Local autonomous power supply systems are generally limited to stationary applications which, although of vital importance to farm mechanization, still represent a considerably smaller fraction of total energy than that used in mobile mechanization systems powered by tractors and other engine-driven vehicular equipment.
Soil tillage systems are predominantly concerned with the provision of an adequate seedbed to accommodate the subsequent crop seeding or planting operation and to provide an optimum environment for seed germination, plant establishment and vigorous crop growth. Traditional tillage systems involved breaking the soil crust with a human or animal powered implement or plow pushed or pulled through the soil.
Human and animal powered mechanization systems (Figures 2 and 3) are described in detail in Human and Animal Powered Machinery, EOLSS on-line, 2002. The drudgery, long hours and low pay typically associated with these systems make rural life in the developing countries an unattractive career for young men and women.Examples include herbicide application based on sensed soil organic matter content, and anhydrous ammonia application in growing maize based on sensed soil nitrate level. This is a complex technology that requires a major investment in research and development. The pay-off will derive from the savings accrued due to lower use of expensive agrochemicals, environmental protection and sustainability.The concept of timeliness recognizes that there is an optimum time to perform certain crop production operations from planting through to harvesting. If one or more of these operations is performed too early or too late, a timeliness penalty is likely to accrue, that is, yield and/or the quality of the crop is diminished, yielding a lower price to the farmer. For example, the ideal time to harvest grain is when the crop is ripe and the moisture is low (see also, Maintaining Working Conditions and Operation of Machinery).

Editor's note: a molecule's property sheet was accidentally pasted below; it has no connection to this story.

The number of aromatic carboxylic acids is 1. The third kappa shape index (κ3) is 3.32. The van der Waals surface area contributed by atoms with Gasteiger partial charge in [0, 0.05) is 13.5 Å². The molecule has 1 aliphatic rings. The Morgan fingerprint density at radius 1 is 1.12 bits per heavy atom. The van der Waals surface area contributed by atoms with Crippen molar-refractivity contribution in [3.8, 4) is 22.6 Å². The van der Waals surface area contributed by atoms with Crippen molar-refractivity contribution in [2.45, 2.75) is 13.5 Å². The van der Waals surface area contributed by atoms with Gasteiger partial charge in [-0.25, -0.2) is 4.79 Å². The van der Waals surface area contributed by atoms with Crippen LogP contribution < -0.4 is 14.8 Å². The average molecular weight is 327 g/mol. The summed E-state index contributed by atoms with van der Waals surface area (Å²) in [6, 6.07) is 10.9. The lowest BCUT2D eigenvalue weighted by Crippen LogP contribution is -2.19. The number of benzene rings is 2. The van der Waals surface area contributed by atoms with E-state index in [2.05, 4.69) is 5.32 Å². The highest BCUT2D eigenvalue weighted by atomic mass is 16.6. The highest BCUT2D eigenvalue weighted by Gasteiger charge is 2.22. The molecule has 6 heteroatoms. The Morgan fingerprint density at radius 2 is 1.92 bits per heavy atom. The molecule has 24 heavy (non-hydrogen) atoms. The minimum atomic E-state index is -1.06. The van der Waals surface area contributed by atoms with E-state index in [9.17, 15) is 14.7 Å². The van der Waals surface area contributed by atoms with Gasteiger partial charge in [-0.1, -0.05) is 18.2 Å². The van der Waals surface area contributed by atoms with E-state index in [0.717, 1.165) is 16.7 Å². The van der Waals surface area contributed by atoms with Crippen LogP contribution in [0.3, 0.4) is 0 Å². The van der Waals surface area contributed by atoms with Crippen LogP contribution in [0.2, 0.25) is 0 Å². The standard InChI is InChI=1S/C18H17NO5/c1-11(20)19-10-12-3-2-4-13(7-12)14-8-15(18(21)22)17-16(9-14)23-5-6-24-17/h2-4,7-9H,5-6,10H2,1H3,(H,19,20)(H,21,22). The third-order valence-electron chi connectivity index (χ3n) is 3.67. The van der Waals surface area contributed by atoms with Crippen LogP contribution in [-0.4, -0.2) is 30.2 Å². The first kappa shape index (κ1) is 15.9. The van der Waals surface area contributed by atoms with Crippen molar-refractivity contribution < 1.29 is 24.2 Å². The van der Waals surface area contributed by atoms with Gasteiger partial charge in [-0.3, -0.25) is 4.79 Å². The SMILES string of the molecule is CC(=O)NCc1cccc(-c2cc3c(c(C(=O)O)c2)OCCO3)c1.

However, although the renewable alcohols can be produced from agricultural byproducts (cereal straw, sugarcane bagasse) the economics are even more unfavorable given the complex manufacturing process that includes fermentation and distillation.